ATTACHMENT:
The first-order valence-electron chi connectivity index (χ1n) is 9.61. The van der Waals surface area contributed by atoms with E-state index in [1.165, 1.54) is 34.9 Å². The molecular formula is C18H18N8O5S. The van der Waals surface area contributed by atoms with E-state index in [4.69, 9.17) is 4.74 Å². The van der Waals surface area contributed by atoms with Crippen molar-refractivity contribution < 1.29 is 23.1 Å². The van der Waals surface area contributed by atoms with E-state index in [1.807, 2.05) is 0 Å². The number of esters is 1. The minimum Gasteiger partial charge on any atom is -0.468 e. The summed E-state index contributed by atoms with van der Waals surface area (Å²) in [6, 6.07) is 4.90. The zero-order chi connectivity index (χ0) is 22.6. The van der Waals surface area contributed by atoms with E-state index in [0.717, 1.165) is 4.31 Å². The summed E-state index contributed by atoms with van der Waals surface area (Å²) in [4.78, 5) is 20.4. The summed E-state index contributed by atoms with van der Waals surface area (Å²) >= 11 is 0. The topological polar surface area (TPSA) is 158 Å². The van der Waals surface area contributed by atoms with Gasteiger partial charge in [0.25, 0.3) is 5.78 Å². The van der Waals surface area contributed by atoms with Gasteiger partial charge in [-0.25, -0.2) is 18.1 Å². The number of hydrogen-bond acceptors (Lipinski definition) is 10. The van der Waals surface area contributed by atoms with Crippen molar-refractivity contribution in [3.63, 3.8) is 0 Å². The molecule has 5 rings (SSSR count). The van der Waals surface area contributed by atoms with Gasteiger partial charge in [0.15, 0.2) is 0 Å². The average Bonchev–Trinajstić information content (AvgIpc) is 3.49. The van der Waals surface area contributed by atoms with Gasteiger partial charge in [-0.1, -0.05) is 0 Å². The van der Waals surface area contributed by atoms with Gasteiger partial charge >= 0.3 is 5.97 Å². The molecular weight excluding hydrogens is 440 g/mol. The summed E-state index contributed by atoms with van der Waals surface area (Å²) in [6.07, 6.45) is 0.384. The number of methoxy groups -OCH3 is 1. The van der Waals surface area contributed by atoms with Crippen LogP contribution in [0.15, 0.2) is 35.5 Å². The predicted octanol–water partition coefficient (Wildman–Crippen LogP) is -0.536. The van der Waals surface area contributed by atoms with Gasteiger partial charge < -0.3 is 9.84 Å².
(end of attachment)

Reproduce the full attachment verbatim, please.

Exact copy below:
The first-order valence-electron chi connectivity index (χ1n) is 9.61. The van der Waals surface area contributed by atoms with E-state index in [1.165, 1.54) is 34.9 Å². The molecular formula is C18H18N8O5S. The van der Waals surface area contributed by atoms with E-state index in [4.69, 9.17) is 4.74 Å². The van der Waals surface area contributed by atoms with Crippen molar-refractivity contribution < 1.29 is 23.1 Å². The van der Waals surface area contributed by atoms with E-state index in [1.807, 2.05) is 0 Å². The number of esters is 1. The minimum Gasteiger partial charge on any atom is -0.468 e. The summed E-state index contributed by atoms with van der Waals surface area (Å²) in [6, 6.07) is 4.90. The zero-order chi connectivity index (χ0) is 22.6. The van der Waals surface area contributed by atoms with E-state index in [0.717, 1.165) is 4.31 Å². The summed E-state index contributed by atoms with van der Waals surface area (Å²) in [4.78, 5) is 20.4. The summed E-state index contributed by atoms with van der Waals surface area (Å²) >= 11 is 0. The topological polar surface area (TPSA) is 158 Å². The van der Waals surface area contributed by atoms with Gasteiger partial charge in [0.25, 0.3) is 5.78 Å². The van der Waals surface area contributed by atoms with Gasteiger partial charge in [-0.25, -0.2) is 18.1 Å². The number of hydrogen-bond acceptors (Lipinski definition) is 10. The van der Waals surface area contributed by atoms with Crippen molar-refractivity contribution in [3.63, 3.8) is 0 Å². The molecule has 5 rings (SSSR count). The van der Waals surface area contributed by atoms with Gasteiger partial charge in [0.15, 0.2) is 0 Å². The average Bonchev–Trinajstić information content (AvgIpc) is 3.49. The van der Waals surface area contributed by atoms with Gasteiger partial charge in [-0.1, -0.05) is 0 Å². The van der Waals surface area contributed by atoms with Gasteiger partial charge >= 0.3 is 5.97 Å². The molecular weight excluding hydrogens is 440 g/mol. The summed E-state index contributed by atoms with van der Waals surface area (Å²) in [6.07, 6.45) is 0.384. The number of methoxy groups -OCH3 is 1. The van der Waals surface area contributed by atoms with Crippen LogP contribution in [0.15, 0.2) is 35.5 Å². The predicted octanol–water partition coefficient (Wildman–Crippen LogP) is -0.536. The van der Waals surface area contributed by atoms with Gasteiger partial charge < -0.3 is 9.84 Å².